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Peer Helpers


Base agencies, leaders and sailors all share responsibility for the general welfare of the community and its members. Peers provide a natural source of support that is important to a healthy community. Peer support includes a wide range of activities from simply being there and listening to a shipmate or colleague, to more active planning and intervention aimed at helping the person in need address his or her problem.


Peer support is essential for minimizing social isolation and preventing distress. A significant number of Sailors have little involvement in their communities and find themselves felling lonely and isolated. With many Sailors living off-base, leaders need to be aware of this higher-risk group as they encourage peer support.


Peer Helpers

Peers can play a crucial role in providing support and encouraging use of helping agencies. For example, Sailors may be more comfortable talking to peers and may be more willing to seek help when recommended by a friend. This naturally occurring process can be enhanced by leaders who encourage a supportive environment and the use of helping agencies. Leaders can encourage active involvement in command social events and other base and community activities. Wellness presentations at CO's calls by health care professionals and other helping groups can increase Sailor awareness of how to access base services for assistance.


The following steps usually help Sailors think about ways of helping others and emphasize the full range of support that can be offered:

Click on each heading for more information.

B - Being there

The first component entails simply spending time with another person. Ideally, being there for another person involves showing empathy for the person, accepting the person for who they are and actively listening. Empathy is the capacity to understand and respond to the unique experiences of another.

  • Avoid snap judgments.
  • Send the message you are interested in hearing about the person's problem(s).
  • Offer the person hope that measures can be taken to help the situation.


A - Awareness

This component entails knowing what is going on in a peer’s life. Ideally, awareness involves asking about current problems and needs that the person may have. Remember simple considerations such as, does the person have someone to spend time with through the weekend.

S - Shared planning

This component entails peers working together to develop a plan to address a current problem or crisis. This could involve listening to a peer talk through possible plans, or involve making suggestions. For example, the peer can recommend helping agencies for further guidance. Effective plans for dealing with problems often involve supportive action by family, peers, supervisors, and helping agencies. Ultimately, it is up to the individual which plan they want to pursue.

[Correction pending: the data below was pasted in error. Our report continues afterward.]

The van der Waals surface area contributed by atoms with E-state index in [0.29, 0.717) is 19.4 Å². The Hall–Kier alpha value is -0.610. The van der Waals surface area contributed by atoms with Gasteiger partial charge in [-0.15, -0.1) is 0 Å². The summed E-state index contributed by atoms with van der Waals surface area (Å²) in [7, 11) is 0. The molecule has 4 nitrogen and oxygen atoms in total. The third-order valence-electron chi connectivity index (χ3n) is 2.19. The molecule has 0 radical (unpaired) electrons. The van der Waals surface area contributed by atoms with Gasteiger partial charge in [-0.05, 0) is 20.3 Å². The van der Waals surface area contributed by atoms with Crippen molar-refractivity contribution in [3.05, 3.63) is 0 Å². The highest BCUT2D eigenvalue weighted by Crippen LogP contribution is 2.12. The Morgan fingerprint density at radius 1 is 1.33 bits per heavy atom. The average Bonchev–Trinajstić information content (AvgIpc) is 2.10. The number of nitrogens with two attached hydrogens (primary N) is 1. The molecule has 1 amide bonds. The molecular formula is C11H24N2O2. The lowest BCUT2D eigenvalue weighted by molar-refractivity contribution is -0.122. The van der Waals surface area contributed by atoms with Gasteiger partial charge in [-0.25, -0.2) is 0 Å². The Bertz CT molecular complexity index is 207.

I - Initiating the plan

This component entails helping a peer implement the plan that they have developed. This could involve helping prioritize steps to solve the problems, getting basic material necessities, locating resources, or providing transportation.

C - Continuity of prevention

This component entails continuing to follow-up with peers after the immediate crisis is resolved. A supportive peer follows up with others even when there is no current crisis.


This approach provides a step-by-step guide for how to help others in need:

  • The page can be distributed to the "natural helpers," or unit members who have been known to take the initiative to help people.
  • The page can be handed out to unit members as an educational guide on enhancing peer support. It serves merely as a general guide to help foster ideas about helping someone.
  • The BASIC approach can be discussed within the unit as "just in time" training when significant life challenges occur.



  • Ciaramicoli, A. & Ketcham K. (1997). The power of empathy. New York: Penguin Group.
  • Frese, M. (1999). Social support as a moderator of the relationship between work stressors and psychological dysfunctioning: A longitudinal study with objective measures. Journal of Occupational Health Psychology, 4, 179-92.


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